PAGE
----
There is so much about the leopard which sets it apart from its ‘big cat’ cousins, most notably its incredibly elusive nature and the seemingly impenetrable shroud of mystery surrounding its ecology. That in mind, I had mixed feelings when I read about the leopard carcass found off a busy road just outside of Johannesburg just under a month ago.
According to a recent article, the sub-adult male was discovered by a local resident near a construction site off Hendrik Potgieter road in Roodepoort. After being transported to a local veterinary clinic, the Endangered Wildlife Trust (EWT) was called in to perform an autopsy. There were no external signs of trauma and the cause of death was in fact pneumonia. The autopsy also revealed an empty stomach save for a small amount of roadkill – he hadn’t eaten for some days and was probably on the main road trying to scavenge what he could to survive.
The heartbreaking facts of the case combined with the knowledge that the leopard is a near threatened species immediately conjured feelings of despair. For the better part of the last two centuries the leopard has been relentlessly persecuted by humans. African leopards were once found widely across central and eastern parts of the continent, but today the only healthy populations are limited to sub-Saharan Africa.
Reasons for this are diverse. Farmers have and continue to set snares and shoot on sight, viewing leopards as vermin due to potential attacks on livestock. In South Africa, provincial bodies continue to issue hunting permits for predator control. Although traps are set mainly for jackals and caracals, they often end up killing threatened species such as leopard and Cape fox. While the use of traps for threatened and protected species is prohibited, it’s ridiculous to think a snare can differentiate between animals.
More disturbingly, leopard can still be legally hunted and killed in some parts of the continent – sadly, leopard is considered by sport hunters as trophy game. The skin is also a prized commodity on the black market. In addition to this, continuous human expansion threatens the habitat of the leopard – incredibly, these wild cats can have a territory of up to 1,000km² and they are not limited to protected areas due to their ability to navigate over game boundaries and fences.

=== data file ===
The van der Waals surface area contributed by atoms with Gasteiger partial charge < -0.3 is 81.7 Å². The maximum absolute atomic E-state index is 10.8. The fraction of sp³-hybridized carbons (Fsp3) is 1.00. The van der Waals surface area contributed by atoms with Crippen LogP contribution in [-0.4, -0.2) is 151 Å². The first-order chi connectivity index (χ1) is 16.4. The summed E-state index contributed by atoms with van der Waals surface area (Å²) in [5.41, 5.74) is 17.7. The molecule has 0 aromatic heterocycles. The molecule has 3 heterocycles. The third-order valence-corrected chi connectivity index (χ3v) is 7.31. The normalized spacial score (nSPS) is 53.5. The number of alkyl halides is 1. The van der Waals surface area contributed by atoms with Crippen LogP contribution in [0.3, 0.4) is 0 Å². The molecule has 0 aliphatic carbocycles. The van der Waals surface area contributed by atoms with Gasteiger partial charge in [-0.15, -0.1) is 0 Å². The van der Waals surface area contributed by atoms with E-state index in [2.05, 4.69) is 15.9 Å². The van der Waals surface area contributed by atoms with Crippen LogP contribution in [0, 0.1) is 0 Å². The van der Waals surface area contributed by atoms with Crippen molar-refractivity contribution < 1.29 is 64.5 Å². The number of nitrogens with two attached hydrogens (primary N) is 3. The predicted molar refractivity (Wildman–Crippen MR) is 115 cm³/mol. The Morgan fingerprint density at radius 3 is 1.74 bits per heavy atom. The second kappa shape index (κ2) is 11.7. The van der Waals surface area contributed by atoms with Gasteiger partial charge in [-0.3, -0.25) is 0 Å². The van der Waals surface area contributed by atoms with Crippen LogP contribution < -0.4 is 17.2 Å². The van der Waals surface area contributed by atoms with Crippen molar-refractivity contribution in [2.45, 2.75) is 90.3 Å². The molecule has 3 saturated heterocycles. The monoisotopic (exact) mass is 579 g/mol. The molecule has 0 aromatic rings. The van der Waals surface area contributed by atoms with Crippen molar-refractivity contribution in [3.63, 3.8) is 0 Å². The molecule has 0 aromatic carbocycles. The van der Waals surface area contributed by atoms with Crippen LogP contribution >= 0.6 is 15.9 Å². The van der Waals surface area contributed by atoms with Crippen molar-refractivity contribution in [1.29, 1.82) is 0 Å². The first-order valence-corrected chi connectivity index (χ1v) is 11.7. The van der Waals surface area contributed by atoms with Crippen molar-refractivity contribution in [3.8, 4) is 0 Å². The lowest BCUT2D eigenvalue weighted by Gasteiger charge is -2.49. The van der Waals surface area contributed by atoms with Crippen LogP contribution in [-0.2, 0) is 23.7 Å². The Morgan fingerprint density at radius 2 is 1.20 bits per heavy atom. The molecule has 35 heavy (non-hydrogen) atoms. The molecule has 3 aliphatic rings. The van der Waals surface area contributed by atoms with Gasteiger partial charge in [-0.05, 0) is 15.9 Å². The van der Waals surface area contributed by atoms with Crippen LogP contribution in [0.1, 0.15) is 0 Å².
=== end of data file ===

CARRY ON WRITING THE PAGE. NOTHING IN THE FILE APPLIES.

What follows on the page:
Despite the very dark implications the story of the Roodepoort leopard holds for the future of the species, there seems to be some silver lining. If he had not died, we would not have known he was in the area at all – the ability to live virtually unnoticed is one of the incredible characteristics of the leopard, and something that has played a vital role in its survival. Due to this characteristic, and unlike other large cat predators, the leopard has managed to survive unaided in the wild, despite continuous persecution. Lions, for example were completely wiped out in certain areas of Africa during the colonial era, and have only in the last few decades been re-introduced into fenced-in and protected areas.
Despite their elusive nature, free-roaming leopards continue to survive and are occasionally spotted in various parts of South Africa. There are a number of organisations that support and are involved in the conservation of these leopards including NGOs, as well as both private and public game reserves. However, a lot more research on the ecology of the leopard is needed to be able to make informed decisions on their conservation – very little is known even on their actual population status.
One such organisation is the Cape Leopard Trust which is currently researching Cape Leopard in the Cederberg Mountains. Although as yet there is no evidence to suggest the Cape Leopard is a separate sub-species, they are much smaller than leopards found elsewhere (about half the mass). Sadly, this specific population of leopard are considered far more threatened due to their low densities, large territories and limited habitats.
To date 30-35 adult leopards have been found in the 3,000km² study area and the Cape Leopard Trust project has most recently expanded to the Gouritz Corridor and Boland Mountains. Most admirably and rightly so, priority is also placed on education and resolution of human-wildlife conflicts.
Sightings of the Cape Leopard have been made as far as Baviaanskloof and Lower Albany Area in the Eastern Cape. Open Africa partner, Kariega Game Reserve is located in the Albany area and has had a number of such sightings. They are currently investigating the population status as well as the role of the reserve as a key refuge habitat, as the leopard continues to face persecution from local farmers.
My hope is that organisations such the Cape Leopard Trust continue to grow and be supported by the public as well as by private and public land owners, whether that land is conservation-orientated or not. The end of course is a place where the leopard is respected and there is enough data to take meaningful conservation action. Until then I will take solace in the fact that the mystery of the leopard may be the one thing that has, and will hopefully continue to ensure its survival.
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